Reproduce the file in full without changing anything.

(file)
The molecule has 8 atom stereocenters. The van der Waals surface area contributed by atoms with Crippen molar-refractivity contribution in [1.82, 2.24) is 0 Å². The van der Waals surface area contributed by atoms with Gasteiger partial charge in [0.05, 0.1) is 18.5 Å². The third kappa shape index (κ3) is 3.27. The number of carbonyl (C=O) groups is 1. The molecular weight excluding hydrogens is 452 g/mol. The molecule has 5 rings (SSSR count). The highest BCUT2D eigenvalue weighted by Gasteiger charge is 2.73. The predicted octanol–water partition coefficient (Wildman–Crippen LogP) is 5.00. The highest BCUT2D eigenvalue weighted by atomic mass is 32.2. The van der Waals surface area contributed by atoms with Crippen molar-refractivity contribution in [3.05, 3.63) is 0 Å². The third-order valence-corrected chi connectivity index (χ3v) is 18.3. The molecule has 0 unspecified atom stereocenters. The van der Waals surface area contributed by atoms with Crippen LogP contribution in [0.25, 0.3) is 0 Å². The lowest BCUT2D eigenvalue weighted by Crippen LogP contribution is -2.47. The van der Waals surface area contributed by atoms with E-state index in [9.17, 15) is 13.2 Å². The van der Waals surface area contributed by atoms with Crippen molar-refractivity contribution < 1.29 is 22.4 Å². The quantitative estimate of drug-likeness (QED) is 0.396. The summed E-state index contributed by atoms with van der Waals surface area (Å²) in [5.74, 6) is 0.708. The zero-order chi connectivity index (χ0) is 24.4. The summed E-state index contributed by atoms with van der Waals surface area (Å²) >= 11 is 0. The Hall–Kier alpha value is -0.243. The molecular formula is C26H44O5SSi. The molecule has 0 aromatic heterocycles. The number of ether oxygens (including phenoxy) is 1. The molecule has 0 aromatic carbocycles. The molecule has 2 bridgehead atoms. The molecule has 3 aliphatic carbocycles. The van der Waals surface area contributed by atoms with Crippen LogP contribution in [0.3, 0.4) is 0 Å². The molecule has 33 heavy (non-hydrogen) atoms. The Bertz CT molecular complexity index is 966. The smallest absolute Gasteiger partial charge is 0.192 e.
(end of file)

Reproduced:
The molecule has 8 atom stereocenters. The van der Waals surface area contributed by atoms with Crippen molar-refractivity contribution in [1.82, 2.24) is 0 Å². The van der Waals surface area contributed by atoms with Gasteiger partial charge in [0.05, 0.1) is 18.5 Å². The third kappa shape index (κ3) is 3.27. The number of carbonyl (C=O) groups is 1. The molecular weight excluding hydrogens is 452 g/mol. The molecule has 5 rings (SSSR count). The highest BCUT2D eigenvalue weighted by Gasteiger charge is 2.73. The predicted octanol–water partition coefficient (Wildman–Crippen LogP) is 5.00. The highest BCUT2D eigenvalue weighted by atomic mass is 32.2. The van der Waals surface area contributed by atoms with Crippen molar-refractivity contribution in [3.05, 3.63) is 0 Å². The third-order valence-corrected chi connectivity index (χ3v) is 18.3. The molecule has 0 unspecified atom stereocenters. The van der Waals surface area contributed by atoms with Crippen LogP contribution in [0.25, 0.3) is 0 Å². The lowest BCUT2D eigenvalue weighted by Crippen LogP contribution is -2.47. The van der Waals surface area contributed by atoms with E-state index in [9.17, 15) is 13.2 Å². The van der Waals surface area contributed by atoms with Crippen molar-refractivity contribution < 1.29 is 22.4 Å². The quantitative estimate of drug-likeness (QED) is 0.396. The summed E-state index contributed by atoms with van der Waals surface area (Å²) in [5.74, 6) is 0.708. The zero-order chi connectivity index (χ0) is 24.4. The summed E-state index contributed by atoms with van der Waals surface area (Å²) >= 11 is 0. The Hall–Kier alpha value is -0.243. The molecular formula is C26H44O5SSi. The molecule has 0 aromatic heterocycles. The number of ether oxygens (including phenoxy) is 1. The molecule has 0 aromatic carbocycles. The molecule has 2 bridgehead atoms. The molecule has 3 aliphatic carbocycles. The van der Waals surface area contributed by atoms with Crippen LogP contribution in [0.3, 0.4) is 0 Å². The molecule has 33 heavy (non-hydrogen) atoms. The Bertz CT molecular complexity index is 966. The smallest absolute Gasteiger partial charge is 0.192 e.